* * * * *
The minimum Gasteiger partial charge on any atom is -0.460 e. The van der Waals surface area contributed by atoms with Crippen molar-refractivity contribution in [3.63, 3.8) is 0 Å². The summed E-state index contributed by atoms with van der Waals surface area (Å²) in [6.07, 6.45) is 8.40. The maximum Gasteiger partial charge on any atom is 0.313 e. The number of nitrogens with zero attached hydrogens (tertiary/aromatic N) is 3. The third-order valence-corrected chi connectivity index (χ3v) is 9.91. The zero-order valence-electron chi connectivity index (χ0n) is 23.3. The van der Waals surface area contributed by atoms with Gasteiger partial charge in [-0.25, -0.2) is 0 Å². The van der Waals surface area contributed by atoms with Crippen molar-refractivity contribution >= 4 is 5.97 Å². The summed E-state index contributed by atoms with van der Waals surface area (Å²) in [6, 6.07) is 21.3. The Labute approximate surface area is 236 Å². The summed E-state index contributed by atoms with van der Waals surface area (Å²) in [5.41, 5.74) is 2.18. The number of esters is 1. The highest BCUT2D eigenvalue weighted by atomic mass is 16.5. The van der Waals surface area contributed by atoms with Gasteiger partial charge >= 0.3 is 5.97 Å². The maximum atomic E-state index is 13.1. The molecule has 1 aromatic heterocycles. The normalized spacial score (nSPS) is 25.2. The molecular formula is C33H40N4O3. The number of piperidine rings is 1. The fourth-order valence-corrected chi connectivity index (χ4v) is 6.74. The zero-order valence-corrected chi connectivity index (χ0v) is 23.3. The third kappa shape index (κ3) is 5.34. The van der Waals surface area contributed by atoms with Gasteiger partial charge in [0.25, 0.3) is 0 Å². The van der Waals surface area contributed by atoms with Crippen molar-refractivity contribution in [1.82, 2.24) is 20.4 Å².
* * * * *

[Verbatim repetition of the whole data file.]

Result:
The minimum Gasteiger partial charge on any atom is -0.460 e. The van der Waals surface area contributed by atoms with Crippen molar-refractivity contribution in [3.63, 3.8) is 0 Å². The summed E-state index contributed by atoms with van der Waals surface area (Å²) in [6.07, 6.45) is 8.40. The maximum Gasteiger partial charge on any atom is 0.313 e. The number of nitrogens with zero attached hydrogens (tertiary/aromatic N) is 3. The third-order valence-corrected chi connectivity index (χ3v) is 9.91. The zero-order valence-electron chi connectivity index (χ0n) is 23.3. The van der Waals surface area contributed by atoms with Gasteiger partial charge in [-0.25, -0.2) is 0 Å². The van der Waals surface area contributed by atoms with Crippen molar-refractivity contribution >= 4 is 5.97 Å². The summed E-state index contributed by atoms with van der Waals surface area (Å²) in [6, 6.07) is 21.3. The Labute approximate surface area is 236 Å². The summed E-state index contributed by atoms with van der Waals surface area (Å²) in [5.41, 5.74) is 2.18. The number of esters is 1. The highest BCUT2D eigenvalue weighted by atomic mass is 16.5. The van der Waals surface area contributed by atoms with Gasteiger partial charge >= 0.3 is 5.97 Å². The maximum atomic E-state index is 13.1. The molecule has 1 aromatic heterocycles. The normalized spacial score (nSPS) is 25.2. The molecular formula is C33H40N4O3. The number of piperidine rings is 1. The fourth-order valence-corrected chi connectivity index (χ4v) is 6.74. The zero-order valence-corrected chi connectivity index (χ0v) is 23.3. The third kappa shape index (κ3) is 5.34. The van der Waals surface area contributed by atoms with Gasteiger partial charge in [0.25, 0.3) is 0 Å². The van der Waals surface area contributed by atoms with Crippen molar-refractivity contribution in [1.82, 2.24) is 20.4 Å².